Essay: My Fascination with Flying

Flying, in my opinion, is truly one of the most fascinating experiences. There hasn’t been a single flight, dating back to my first trip on an airplane when I was in the 4th grade, to my countless work trips, that I didn’t get a childish excitement at takeoff. Despite spending my entire career in the aerospace industry, making components that currently fly in commercial and military planes, the physical act of flying still amazes me. But why? Why, after all these years, has this joy not faded?

Commercial flight is the closest that humans will ever get to teleportation. What I mean by that, is we all get onboard an enclosed metal cylinder, go to sleep or throw on some kind of movie (or four), and poof, you arrive at your destination! And this is really why I love to fly. Life is busy, and hectic. To be quite frank, if you are relaxing during a normal day, it simply means you’re not doing something that needs to be done. And that is a hard pill to swallow. But when I fly, I can’t do anything but enjoy my free time. Sit back, relax, and enjoy my unadulterated free time!

Not only do we “magically” arrive at our destination in only a handful of hours that would’ve taken our ancestors days, weeks, or even their whole lives to reach. But it’s also one of the last bastions of trust in our society. The dangers of flying are real, and ever prescient. Yet, we trust a person (the pilot) and their crew to not only get us there on time, but also with our lives and our safety. In today’s age, we barely trust an Uber driver if they don’t have 5 stars, let alone our own doctors without a second opinion. Yet, as soon as we step on that plane, never ever meeting or seeing the pilot, we sit down in our seats with full confidence that we will arrive at our destination, albeit, maybe more tired than when we took off, but otherwise safe and sound. And that is such a rarity today, and also a true hat-tip to the airline industry and their record of success.

In a bit of insider knowledge, the part that fascinates me almost as much as my “time travel” ramblings, is how intricate the airline industry is. Though I don’t work much in the commercial air industry, the business portion of the industry is amazingly complex. The requirements for every part of the airplane, from the jet engine, down to the lavatory onboard are stricter than you could ever imagine. The rigorous design effort that goes into a new product that requires so many eyes and regulatory approvals prior to even more strict testing takes years to complete. Following successful testing, products moved into production, and eventually assembled into the aircraft. Once all the sub-components are installed, then that aircraft needs to go through extremely detailed, rigorous testing of its own in order to get approvals to fly, let alone carry passengers. So just in comparison, most products can be thought of, manufactured, and enter the market in as little as under a year. A new plane can take a decade or more to go from conceptual design to first flight and during that time, have thousands of eyes reviewing the product for safety (with the obvious exception to some known violators that circumvented these checks and balances). All of this to say, the airline industry has safety (and a whole lot of cool design) built into its blood.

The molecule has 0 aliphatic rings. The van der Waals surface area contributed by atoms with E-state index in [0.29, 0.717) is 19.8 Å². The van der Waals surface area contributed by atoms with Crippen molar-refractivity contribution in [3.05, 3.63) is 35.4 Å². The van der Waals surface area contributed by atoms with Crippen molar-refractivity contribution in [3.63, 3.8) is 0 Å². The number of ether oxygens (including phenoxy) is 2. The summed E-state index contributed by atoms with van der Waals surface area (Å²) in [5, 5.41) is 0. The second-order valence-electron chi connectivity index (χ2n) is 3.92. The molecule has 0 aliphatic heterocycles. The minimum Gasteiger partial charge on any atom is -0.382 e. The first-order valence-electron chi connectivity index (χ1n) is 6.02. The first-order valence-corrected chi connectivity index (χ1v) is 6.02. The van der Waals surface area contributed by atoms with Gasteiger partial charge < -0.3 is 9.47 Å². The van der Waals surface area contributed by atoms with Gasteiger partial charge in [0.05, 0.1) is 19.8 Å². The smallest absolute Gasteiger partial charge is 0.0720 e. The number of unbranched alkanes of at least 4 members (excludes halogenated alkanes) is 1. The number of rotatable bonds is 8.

Another fascinating part about flying, and very relevant to some of my last trips, is how we can sit next to a complete stranger for 4, 8, or even 12 hours of a flight and not say a single thing to them, other than excuse me I need to go to the bathroom. I get it, flying is still public transportation, and most of us do not speak to fellow travelers on a train or a bus. But no other version of public transportation is stuck in a metal cylinder, 20,000 feet in the air, for that many hours at a time. Yet, from my flight to San Francisco to Tokyo in 2022, the plane was pretty much silent throughout the duration. Ain’t that strange? Sure, sometimes I’ll chat up the other passenger next to me when I’m on a midweek flight for work out of boredom, but even then, it’s a rare occurrence.

Most of this was written while on a trans-pacific flight from Los Angeles to a small island in the Pacific Ocean called Tahiti. At no point during this flight was I ever concerned that for thousands of miles in all directions was the big blue ocean, nor was I concerned we would not make it to our destination. Which is how I was able to enjoy a few movies, sleep soundly (albeit uncomfortable in economy class), and graciously enjoy the in-service meals that come with an international flight. In my sign off, for the miracle that started with the Wright Brothers first flight in North Carolina, to be able to fly halfway around the world with hundreds of other passengers in just a relatively short time, flying truly is amazing, especially when it’s to travel and see new places in the world. But if I had one request from the industry… please go back to pre-pandemic flight prices.

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